Archive for January, 2007

Quiet, too quiet

January 30, 2007

Well, yes it has been on this blog, which is what comes of trying to get some paid work done and to make some progress with the book.

I’m deep in chapter 3, on the quality of national democracies and initiatives to make them better. It has taken me into research on the UK parliamentary debate on Iraq in March 2003, on to Tony Blair’s serial lying on the issue, and the UK Power Inquiry and some of its related input.

It’s thrown up some interesting sites on leaked Iraq documents, the Trident nuclear debate and the Power Inquiry follow-up. That’s as much as I can give at the moment.

I am hoping to post downloadable work in progress pretty soon, drawing ideas from principles used in the open-source software book The Cathedral and the Bazaar by Eric Steven Raymond. The plan is to offer free downloads of the whole text and the opportunity to buy a hard copy, once it’s finished.

Bears against bombs

January 16, 2007

It’s that man Brian Haw again, this time in a Guardian article on his former protest materials being recreated in Tate Britain by artist Mark Wallinger.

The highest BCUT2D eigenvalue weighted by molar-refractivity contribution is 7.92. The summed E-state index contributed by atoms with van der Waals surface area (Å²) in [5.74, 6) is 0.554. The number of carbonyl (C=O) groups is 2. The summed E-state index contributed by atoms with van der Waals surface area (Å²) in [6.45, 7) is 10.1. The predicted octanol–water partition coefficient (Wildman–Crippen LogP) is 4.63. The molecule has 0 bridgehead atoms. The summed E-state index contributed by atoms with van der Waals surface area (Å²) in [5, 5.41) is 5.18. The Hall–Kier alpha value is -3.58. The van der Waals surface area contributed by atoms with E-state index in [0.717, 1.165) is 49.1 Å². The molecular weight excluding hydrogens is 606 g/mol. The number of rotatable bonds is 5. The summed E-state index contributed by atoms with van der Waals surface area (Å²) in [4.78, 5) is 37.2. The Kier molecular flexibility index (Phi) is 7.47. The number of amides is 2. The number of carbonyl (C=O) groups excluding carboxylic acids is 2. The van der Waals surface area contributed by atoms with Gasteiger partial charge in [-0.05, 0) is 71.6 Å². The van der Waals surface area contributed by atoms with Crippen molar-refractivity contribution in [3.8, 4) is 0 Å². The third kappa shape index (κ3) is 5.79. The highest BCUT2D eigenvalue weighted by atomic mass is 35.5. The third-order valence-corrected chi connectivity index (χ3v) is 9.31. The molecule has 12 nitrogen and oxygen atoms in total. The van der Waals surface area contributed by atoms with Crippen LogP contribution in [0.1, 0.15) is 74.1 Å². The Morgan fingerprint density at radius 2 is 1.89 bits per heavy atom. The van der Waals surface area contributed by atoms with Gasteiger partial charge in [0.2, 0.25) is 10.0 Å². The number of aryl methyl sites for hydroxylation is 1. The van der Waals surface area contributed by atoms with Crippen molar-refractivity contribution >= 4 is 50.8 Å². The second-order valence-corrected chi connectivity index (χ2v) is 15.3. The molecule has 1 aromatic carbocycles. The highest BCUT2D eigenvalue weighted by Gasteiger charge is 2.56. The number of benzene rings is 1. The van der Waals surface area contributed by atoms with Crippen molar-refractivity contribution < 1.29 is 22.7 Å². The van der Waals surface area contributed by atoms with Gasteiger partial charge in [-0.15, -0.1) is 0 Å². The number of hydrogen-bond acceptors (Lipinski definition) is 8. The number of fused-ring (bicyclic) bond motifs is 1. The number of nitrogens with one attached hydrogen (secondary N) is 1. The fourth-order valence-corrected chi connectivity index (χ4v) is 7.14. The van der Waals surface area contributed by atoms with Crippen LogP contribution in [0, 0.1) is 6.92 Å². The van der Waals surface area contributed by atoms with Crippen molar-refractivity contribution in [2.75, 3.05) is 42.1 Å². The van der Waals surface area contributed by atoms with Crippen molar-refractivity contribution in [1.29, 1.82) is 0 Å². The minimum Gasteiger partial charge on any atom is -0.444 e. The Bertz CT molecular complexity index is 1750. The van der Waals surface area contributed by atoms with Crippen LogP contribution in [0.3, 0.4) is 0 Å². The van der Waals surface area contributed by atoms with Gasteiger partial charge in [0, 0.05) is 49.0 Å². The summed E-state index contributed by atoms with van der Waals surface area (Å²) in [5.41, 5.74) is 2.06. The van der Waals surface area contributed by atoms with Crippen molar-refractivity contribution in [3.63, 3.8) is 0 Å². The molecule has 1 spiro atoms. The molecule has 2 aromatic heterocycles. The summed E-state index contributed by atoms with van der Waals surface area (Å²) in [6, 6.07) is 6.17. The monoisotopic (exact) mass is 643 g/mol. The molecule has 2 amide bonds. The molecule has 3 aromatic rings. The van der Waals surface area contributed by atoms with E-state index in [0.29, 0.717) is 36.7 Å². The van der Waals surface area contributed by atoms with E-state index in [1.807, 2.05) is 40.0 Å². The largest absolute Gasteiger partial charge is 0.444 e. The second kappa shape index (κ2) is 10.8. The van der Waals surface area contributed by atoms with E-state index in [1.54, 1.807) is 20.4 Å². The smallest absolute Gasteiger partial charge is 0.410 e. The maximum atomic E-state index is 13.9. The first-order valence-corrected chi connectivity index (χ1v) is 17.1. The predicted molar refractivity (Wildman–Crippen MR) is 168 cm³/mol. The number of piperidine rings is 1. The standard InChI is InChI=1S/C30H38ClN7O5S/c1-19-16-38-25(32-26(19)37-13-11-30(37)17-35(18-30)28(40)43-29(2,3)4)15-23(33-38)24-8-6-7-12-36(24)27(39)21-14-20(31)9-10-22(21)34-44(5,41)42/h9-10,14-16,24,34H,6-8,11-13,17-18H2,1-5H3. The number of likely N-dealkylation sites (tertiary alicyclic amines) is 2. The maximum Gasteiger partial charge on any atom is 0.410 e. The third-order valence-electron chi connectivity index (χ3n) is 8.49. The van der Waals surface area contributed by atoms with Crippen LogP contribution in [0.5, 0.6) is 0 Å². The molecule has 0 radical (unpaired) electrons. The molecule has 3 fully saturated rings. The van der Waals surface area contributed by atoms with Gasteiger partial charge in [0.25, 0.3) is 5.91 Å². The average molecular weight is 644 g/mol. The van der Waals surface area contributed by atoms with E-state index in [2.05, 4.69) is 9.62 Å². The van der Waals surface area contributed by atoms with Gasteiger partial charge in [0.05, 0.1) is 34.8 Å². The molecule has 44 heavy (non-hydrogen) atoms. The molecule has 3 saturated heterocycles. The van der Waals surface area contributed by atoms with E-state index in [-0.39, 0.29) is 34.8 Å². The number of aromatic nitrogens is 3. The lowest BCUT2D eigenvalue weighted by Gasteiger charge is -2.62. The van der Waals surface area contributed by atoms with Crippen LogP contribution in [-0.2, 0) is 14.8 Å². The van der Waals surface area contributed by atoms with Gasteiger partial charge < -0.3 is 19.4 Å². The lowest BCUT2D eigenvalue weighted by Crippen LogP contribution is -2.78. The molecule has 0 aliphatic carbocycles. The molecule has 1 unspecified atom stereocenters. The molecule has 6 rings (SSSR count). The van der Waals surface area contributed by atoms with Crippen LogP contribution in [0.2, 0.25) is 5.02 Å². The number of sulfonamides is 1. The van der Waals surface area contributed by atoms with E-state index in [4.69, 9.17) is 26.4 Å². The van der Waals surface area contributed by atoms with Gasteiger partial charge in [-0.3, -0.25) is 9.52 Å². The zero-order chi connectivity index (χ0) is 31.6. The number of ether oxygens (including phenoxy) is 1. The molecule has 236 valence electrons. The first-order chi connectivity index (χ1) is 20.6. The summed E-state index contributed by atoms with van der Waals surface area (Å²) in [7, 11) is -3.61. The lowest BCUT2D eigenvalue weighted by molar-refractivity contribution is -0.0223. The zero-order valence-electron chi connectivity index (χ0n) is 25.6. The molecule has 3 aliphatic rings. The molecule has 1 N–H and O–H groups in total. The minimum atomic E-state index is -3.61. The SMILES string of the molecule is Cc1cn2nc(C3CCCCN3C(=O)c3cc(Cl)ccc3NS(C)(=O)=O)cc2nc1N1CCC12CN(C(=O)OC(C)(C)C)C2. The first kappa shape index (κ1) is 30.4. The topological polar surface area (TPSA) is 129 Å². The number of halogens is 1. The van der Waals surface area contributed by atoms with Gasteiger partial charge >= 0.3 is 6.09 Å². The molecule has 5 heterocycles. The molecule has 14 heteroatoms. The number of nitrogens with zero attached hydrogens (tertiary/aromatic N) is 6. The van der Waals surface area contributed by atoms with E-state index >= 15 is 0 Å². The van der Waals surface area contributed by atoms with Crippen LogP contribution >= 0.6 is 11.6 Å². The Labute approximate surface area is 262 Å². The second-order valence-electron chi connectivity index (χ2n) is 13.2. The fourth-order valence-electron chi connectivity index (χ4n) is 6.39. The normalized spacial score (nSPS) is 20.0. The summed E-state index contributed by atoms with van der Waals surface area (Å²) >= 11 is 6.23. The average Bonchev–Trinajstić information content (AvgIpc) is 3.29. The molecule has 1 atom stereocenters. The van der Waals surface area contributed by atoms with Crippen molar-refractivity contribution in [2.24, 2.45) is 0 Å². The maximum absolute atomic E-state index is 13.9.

I like this excerpt from the end of the piece:
“However critical such art may itself be, it also serves to highlight the institution’s liberalism, by allowing it to be there in the first place. Such inclusiveness, as Susan Sontag argued, defuses the very criticism being offered. What State Britain offers is a sort of portrait of British institutions at a time of war, of the lip service government pays to dissent, on the attacks being made on our freedoms in the name of security, on the impotence of protest and of art itself as a form of protest. How rich this work is, and how saddening our state.”

And no, I have not become Brian’s press officer it’s just hard to get him out of my head when I think that he’s standing by the traffic in the cold as I sit in comfort writing this blog. The film I did of him at Christmas has had 817 hits as of today and 17 ratings. It seems at once a lot and then nothing. If YouTube-type journalism is to be an alternative to the mainstream for me then I am going to have to learn how to get it out there better.

Which reminds me, the person getting tonnes of hits on Iraq goes by the username of freedomandemocracy. You can see an example of the powerful work here. It raises once more the question of how best to get people moving, how to engage them in political issues. Does it work?

Happy day

January 9, 2007

I had been wondering over the past few days about whether to write anything about Saddam Hussein’s execution, caught between adding my tiny voice to the cacophony versus keeping quiet and getting on with some paid work or God forbid, my book.

I needn’t have worried, having been sent a link to this blog, written by a UK-resident US citizen journalist who practises yoga and meditation. I think he covers all the bases. It’s great to come across someone thinking along the same lines, none of us can do everything.